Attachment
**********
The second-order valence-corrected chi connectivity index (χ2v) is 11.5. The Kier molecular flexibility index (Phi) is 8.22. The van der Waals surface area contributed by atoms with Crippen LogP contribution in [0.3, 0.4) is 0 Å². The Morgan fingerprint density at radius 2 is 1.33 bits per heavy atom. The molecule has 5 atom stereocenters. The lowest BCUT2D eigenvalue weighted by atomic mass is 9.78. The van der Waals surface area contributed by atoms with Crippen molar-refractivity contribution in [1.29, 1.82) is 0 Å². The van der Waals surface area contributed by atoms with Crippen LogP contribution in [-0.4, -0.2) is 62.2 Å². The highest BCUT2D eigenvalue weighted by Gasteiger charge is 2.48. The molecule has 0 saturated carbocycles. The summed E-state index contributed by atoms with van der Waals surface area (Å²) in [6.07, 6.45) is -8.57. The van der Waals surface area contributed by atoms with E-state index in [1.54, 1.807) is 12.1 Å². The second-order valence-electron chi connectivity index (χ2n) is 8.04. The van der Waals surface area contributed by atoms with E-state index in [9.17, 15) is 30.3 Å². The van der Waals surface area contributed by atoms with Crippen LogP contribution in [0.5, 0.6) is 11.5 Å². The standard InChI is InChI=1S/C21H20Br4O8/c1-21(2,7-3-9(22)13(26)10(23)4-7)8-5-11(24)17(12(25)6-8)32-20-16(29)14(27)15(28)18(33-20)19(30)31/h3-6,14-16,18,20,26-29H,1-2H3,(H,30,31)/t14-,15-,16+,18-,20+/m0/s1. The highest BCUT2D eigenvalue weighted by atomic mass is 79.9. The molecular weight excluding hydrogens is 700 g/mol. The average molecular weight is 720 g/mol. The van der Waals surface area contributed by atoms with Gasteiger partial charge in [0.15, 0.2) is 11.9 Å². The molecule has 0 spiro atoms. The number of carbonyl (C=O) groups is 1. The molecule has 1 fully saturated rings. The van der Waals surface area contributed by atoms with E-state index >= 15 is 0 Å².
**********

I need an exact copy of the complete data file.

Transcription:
The second-order valence-corrected chi connectivity index (χ2v) is 11.5. The Kier molecular flexibility index (Phi) is 8.22. The van der Waals surface area contributed by atoms with Crippen LogP contribution in [0.3, 0.4) is 0 Å². The Morgan fingerprint density at radius 2 is 1.33 bits per heavy atom. The molecule has 5 atom stereocenters. The lowest BCUT2D eigenvalue weighted by atomic mass is 9.78. The van der Waals surface area contributed by atoms with Crippen molar-refractivity contribution in [1.29, 1.82) is 0 Å². The van der Waals surface area contributed by atoms with Crippen LogP contribution in [-0.4, -0.2) is 62.2 Å². The highest BCUT2D eigenvalue weighted by Gasteiger charge is 2.48. The molecule has 0 saturated carbocycles. The summed E-state index contributed by atoms with van der Waals surface area (Å²) in [6.07, 6.45) is -8.57. The van der Waals surface area contributed by atoms with E-state index in [1.54, 1.807) is 12.1 Å². The second-order valence-electron chi connectivity index (χ2n) is 8.04. The van der Waals surface area contributed by atoms with E-state index in [9.17, 15) is 30.3 Å². The van der Waals surface area contributed by atoms with Crippen LogP contribution in [0.5, 0.6) is 11.5 Å². The standard InChI is InChI=1S/C21H20Br4O8/c1-21(2,7-3-9(22)13(26)10(23)4-7)8-5-11(24)17(12(25)6-8)32-20-16(29)14(27)15(28)18(33-20)19(30)31/h3-6,14-16,18,20,26-29H,1-2H3,(H,30,31)/t14-,15-,16+,18-,20+/m0/s1. The highest BCUT2D eigenvalue weighted by atomic mass is 79.9. The molecular weight excluding hydrogens is 700 g/mol. The average molecular weight is 720 g/mol. The van der Waals surface area contributed by atoms with Gasteiger partial charge in [0.15, 0.2) is 11.9 Å². The molecule has 0 spiro atoms. The number of carbonyl (C=O) groups is 1. The molecule has 1 fully saturated rings. The van der Waals surface area contributed by atoms with E-state index >= 15 is 0 Å².